Between Regional Cooperation and Rivalry

Although Indian diplomats formally welcome the idea of a regional approach to stabilize Afghanistan, the realists in Delhi are deeply skeptical about the effectiveness of regional conferences involving Afghanistan’s neighbours and great powers. The pieces of paper agreed at such conferences, they believe, are unlikely to survive the first test of reality as the United States draws down its forces. While the conference can emphasize the principle of respecting Afghan sovereignty and nonintervention in its internal affairs, the question is: Who can guarantee against the intervention of the Pakistani army? If the mighty United States has not been able to bend the Pakistani army after more than $20 billion and military and economic assistance and relentless drone attacks on its territory, there is little hope that any one else, individually or collectively restrain it. India has welcomed the U.S. plans for a New Silk Road that can integrate Afghanistan into a regional economic framework. Delhi has everything to gain from greater trade and connectivity between South and Central Asian regions and the emergence of Pakistan and Afghanistan as bridge states between the two regions. China and Russia, however, have been sceptical of the U.S. initiative and so are a number of regional powers.

That brings us to the prospect of  regional competition for influence in Afghanistan. Some in India’s strategic community see a return to the situation where Pakistan backs the Taliban and India supports  the non-Pashtun minorities that are bound to resist the domination of the Taliban. The external component of this divide is the potential Indian cooperation with Iran, Russia and interested Central Asian states. This would be similar to the correlation of forces Afghanistan during 1996-2001, when the Taliban ruled Kabul and the coalition of minorities—the so-called Northern Alliance—fought against it. India’s determination to maintain a relationship with Iran even at the risk of incurring American displeasure in the unfolding confrontation between Washington and Tehran must be seen in this context. In the event of a Taliban takeover, India most certainly needs Iran to retain any physical access to Afghanistan and exercise some influence there.

Reconciliation with Pakistan

Although the roles of India and Pakistan in Afghanistan are not symmetric, as I have argued earlier,  the contradiction between the interests of India and Pakistan in Afghanistan appears irreconciliable. There are two ways in which Delhi can hope to overcome this. One is through stepping up the confrontation with Islamabad and doing all it can to weaken the Pakistani army. This can be done by turning up the heat on Pakistan’s eastern borders while Islamabad tries to gain influence across its western borders in Afghanistan. India could intensify its support to the Northern Alliance, or even more imaginatively try and cultivate the Taliban or renew its historic empathies with the Pashtuns in Afghanistan.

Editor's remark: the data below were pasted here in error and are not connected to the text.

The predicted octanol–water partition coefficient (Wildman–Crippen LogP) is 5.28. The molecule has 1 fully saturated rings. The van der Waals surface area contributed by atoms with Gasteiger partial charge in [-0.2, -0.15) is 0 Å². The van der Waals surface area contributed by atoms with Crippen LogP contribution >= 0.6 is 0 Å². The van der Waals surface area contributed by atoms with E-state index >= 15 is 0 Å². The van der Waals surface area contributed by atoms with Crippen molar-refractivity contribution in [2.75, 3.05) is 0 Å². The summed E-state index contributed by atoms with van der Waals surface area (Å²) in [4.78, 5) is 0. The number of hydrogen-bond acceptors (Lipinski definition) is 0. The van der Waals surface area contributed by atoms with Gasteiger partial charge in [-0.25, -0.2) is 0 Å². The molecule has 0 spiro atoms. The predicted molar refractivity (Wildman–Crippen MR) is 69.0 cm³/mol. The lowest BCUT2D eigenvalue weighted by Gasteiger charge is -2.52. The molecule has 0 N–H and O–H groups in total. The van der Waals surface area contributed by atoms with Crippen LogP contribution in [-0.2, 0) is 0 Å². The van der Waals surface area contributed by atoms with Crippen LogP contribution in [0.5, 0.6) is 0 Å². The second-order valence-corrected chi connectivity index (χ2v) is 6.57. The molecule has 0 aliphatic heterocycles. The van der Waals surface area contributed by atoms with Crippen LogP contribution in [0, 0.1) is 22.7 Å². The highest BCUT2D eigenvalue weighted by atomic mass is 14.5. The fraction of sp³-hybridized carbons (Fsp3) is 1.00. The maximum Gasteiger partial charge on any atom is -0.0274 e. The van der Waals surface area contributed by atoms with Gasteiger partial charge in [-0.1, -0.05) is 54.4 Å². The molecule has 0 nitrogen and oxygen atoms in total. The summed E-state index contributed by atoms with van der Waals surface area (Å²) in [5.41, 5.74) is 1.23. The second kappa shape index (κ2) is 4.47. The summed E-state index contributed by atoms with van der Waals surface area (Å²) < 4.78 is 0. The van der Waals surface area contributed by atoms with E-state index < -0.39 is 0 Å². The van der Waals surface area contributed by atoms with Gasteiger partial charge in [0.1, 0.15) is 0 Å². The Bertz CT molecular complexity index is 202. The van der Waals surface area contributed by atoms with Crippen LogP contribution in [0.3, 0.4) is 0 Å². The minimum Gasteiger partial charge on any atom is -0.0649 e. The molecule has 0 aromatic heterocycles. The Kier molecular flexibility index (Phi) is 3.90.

India’s options for a muscular role in Afghanistan, however, must be understood in the context of the enormous political investment that Delhi has made in normalizing relations with Pakistan. Prime Minister Manmohan Singh and two of his predecessors—Atal Bihari Vajpayee and Inder Kumar Gujral—have made better ties with Pakistan one of the highest and enduring priorities of India’s foreign policy since the mid-1990s. If given a choice between a larger role in Afghanistan and friendly ties with Pakistan, realists in Delhi’s establishment would surely embrace the latter. The realist case in Delhi is that Islamabad is not ready for peace, and if it gains influence in Afghanistan, its challenge to Indian security will multiply.

This traditional assumption, however, is coming under close scrutiny as multiple crises envelop Pakistan, and its civilian leaders are signaling the desire for a rapproachement with India. In a paradox, as Pakistan’s relations with the United States headed south in 2011, its relations with India have begun to look up. The regime of Asif Ali Zardari, one of the weakest civilian governments that Pakistan has ever had, broke a long-standing political taboo in early 2012 by agreeing to liberalize trade with India. Delhi is not ready to wager that a transformation of relations with Pakistan is at hand. But it is acutely aware of the prospects for a different relationship with Pakistan if the civilian rulers gain control of national security policy.

Many in Delhi and Washington are not ready to imagine such an outcome. With the Zardari government on its way to becoming the first civilian government to last a full five-year term, it might be a good moment to ponder the improbable. The key to a stable future in the Subcontinent might lie in producing the long overdue structural change inside Pakistan and with it the definition of its interests in Afghanistan and India. As it grasps at the slim chance of reordering the relationship with Pakistan, India will need all the support it can get from the United States. Even as it retreats from Afghanistan, the United States could yet leave a positive legacy for the Subcontinent if it focuses on changing the internal political balance within Pakistan.

C. Raja Mohan is on the editorial board of The American Interest. He heads the Strategic Studies Program at the Observer Research Foundation, Delhi and is a foreign affairs columnist for The Indian Express. Mohan is a non-resident senior associate at the Carnegie Endowment for International Peace in Washington, DC, and a visiting research professor at the Institute of South Asian Studies, National University of Singapore.